In 1308 [1929/1930], the government announced that religion must be listed in birth certificates and they dismissed faculty members, teachers, and everyone serving in schools based on the guilt of being a Baha’i. They then expanded this to other establishments and deprived and prohibited the Baha’is from employment in governmental organizations. This order was issued in a variety of forms every year and announced to all government offices. The latest episode in recent years was when a memorandum was issued by the then prime minister, Amir-Abbas Hoveyda, bearing his signature. This document is available in all human resource offices throughout the country. During the same period, Baha’is were deprived of the right to employment in private, industrial and business establishments as well as in governmental offices. In every case, they officially stated that they were unable to hire Baha’is or continue their employment per the order of the Department of Intelligence, and in each organization or corporation one of the duties of the security office was to oppose the hiring of the Baha’is and to fire them.

The continuation of the pressures and deprivations in 1313 [1934/1935] led to the issuing of an order to close the Baha’i schools in Iran. Over 50 Baha’i schools in the cities and villages of Iran, which often represented the first, and at times the only, institution of learning in that locality, were closed, and the Baha’i and non-Baha’i children and pupils of these schools were thrown into confusion in the middle of the academic year. The minister of education announced this decision as an unequivocal order issued by the person of the shah. Despite repeated appeals by Baha’i individuals and communities to the royal court of the shah and their requests for attention and restoration of justice, not only were these statements and inquiries dismissed out of hand, but the national police openly threatened the Baha’is, telling them that if they did not stop these demonstrations, meaning their requests for removal of injustice and appeals for fairness, all of their gatherings would also be banned.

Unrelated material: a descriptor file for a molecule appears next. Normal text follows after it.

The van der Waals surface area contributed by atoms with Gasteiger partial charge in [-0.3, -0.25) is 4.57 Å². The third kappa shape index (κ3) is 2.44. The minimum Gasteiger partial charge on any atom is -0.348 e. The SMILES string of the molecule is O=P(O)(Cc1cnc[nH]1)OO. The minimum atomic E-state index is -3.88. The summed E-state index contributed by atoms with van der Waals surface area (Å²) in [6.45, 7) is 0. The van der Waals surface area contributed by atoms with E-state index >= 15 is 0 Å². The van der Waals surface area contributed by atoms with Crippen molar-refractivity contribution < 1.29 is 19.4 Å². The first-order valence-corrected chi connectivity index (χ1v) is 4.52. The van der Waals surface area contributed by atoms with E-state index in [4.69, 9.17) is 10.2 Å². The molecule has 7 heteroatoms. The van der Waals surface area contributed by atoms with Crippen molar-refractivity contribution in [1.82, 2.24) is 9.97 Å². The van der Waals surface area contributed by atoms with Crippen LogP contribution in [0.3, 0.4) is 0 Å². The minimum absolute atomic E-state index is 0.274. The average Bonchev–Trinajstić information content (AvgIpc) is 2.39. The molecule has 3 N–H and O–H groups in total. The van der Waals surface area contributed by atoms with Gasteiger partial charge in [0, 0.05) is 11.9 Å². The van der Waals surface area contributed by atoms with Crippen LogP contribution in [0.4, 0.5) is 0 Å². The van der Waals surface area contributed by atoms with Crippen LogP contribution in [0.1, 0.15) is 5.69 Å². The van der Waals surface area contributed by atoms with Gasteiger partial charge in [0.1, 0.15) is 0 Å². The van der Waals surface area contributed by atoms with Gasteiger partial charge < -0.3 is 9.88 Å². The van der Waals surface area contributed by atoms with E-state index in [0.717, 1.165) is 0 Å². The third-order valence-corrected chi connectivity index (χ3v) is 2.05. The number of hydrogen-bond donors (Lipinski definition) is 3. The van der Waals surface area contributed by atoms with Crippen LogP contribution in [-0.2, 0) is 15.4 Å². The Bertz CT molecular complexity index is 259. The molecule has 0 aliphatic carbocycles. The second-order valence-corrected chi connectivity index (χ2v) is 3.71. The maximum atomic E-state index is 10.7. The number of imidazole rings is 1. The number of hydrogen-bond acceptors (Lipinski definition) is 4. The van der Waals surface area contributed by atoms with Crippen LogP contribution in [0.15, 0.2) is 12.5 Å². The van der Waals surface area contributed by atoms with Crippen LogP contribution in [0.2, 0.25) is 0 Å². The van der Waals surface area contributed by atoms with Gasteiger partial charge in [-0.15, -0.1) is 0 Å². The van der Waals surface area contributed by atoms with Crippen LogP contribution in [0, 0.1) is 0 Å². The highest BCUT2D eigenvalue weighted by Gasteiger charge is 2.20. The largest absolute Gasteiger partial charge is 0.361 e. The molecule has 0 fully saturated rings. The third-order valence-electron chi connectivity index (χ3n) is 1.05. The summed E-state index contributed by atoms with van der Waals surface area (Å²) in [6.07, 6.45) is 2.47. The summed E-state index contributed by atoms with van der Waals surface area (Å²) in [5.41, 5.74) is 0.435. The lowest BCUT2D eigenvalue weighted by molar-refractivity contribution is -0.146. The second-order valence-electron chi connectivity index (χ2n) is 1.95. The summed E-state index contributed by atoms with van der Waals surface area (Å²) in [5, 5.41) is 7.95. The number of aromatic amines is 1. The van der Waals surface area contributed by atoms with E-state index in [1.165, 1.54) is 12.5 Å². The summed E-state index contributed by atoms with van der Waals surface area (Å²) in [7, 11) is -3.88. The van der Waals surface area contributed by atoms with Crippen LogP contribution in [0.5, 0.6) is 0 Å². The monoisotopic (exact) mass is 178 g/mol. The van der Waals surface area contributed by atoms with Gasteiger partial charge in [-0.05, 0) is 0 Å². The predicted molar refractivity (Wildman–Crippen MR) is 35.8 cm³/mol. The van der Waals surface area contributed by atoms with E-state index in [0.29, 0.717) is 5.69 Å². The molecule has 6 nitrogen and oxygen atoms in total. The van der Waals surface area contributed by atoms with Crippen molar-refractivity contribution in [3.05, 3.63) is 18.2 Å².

At any rate, in the years prior to Shahrivar 1320 [August 1941], all Baha’i individuals were deprived of every official employment opportunity, their schools and places of worship were closed, and limits were placed on their gatherings. In some areas, even the Baha’i cemeteries were attacked and desecrated. In 1317 [1938/1939], by order of the shah, the Baha’is were dismissed from all of their military positions and offices, and it was even ordered that they must repay the cost of the education and training they had received. Such unjust orders were issued repeatedly until last year, and innocent individuals who had been accepted into training courses, even after clearly stating their religion, were later ordered to repay the cost of their training because of their religion and beliefs.

In 1318 [1939/1940], Baha’i couples were summoned to the Public Prosecutor’s Office and sentenced to prison and fines; several Baha’i youths who had gotten married according to Baha’i laws were imprisoned. The Baha’i marriage certificates were deemed unacceptable and courts of law began to openly issue unjust prohibitions of Baha’i ceremonies. At the instigation of a few ungodly and prejudiced individuals, they also imprisoned the members of the Local Spiritual Assembly of the Baha’is of Yazd during the same year and kept them in confinement for a number of years.